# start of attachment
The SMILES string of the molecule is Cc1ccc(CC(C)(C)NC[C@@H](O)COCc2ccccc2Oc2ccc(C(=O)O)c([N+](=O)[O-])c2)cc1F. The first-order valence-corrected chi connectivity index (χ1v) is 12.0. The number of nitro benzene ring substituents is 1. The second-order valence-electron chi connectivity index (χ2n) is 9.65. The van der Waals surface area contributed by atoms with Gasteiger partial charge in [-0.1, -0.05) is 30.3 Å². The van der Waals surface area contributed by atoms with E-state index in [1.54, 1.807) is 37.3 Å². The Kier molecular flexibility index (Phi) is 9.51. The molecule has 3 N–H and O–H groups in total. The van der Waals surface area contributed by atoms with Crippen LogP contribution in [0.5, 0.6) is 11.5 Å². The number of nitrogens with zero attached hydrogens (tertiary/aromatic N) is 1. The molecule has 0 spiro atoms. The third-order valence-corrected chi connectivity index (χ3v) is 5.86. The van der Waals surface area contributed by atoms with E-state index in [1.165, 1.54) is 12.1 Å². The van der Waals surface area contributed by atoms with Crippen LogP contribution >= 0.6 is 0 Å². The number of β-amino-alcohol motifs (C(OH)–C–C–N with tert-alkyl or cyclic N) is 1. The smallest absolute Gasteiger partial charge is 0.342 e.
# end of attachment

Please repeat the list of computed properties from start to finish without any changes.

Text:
The SMILES string of the molecule is Cc1ccc(CC(C)(C)NC[C@@H](O)COCc2ccccc2Oc2ccc(C(=O)O)c([N+](=O)[O-])c2)cc1F. The first-order valence-corrected chi connectivity index (χ1v) is 12.0. The number of nitro benzene ring substituents is 1. The second-order valence-electron chi connectivity index (χ2n) is 9.65. The van der Waals surface area contributed by atoms with Gasteiger partial charge in [-0.1, -0.05) is 30.3 Å². The van der Waals surface area contributed by atoms with E-state index in [1.54, 1.807) is 37.3 Å². The Kier molecular flexibility index (Phi) is 9.51. The molecule has 3 N–H and O–H groups in total. The van der Waals surface area contributed by atoms with Crippen LogP contribution in [0.5, 0.6) is 11.5 Å². The number of nitrogens with zero attached hydrogens (tertiary/aromatic N) is 1. The molecule has 0 spiro atoms. The third-order valence-corrected chi connectivity index (χ3v) is 5.86. The van der Waals surface area contributed by atoms with E-state index in [1.165, 1.54) is 12.1 Å². The van der Waals surface area contributed by atoms with Crippen LogP contribution >= 0.6 is 0 Å². The number of β-amino-alcohol motifs (C(OH)–C–C–N with tert-alkyl or cyclic N) is 1. The smallest absolute Gasteiger partial charge is 0.342 e.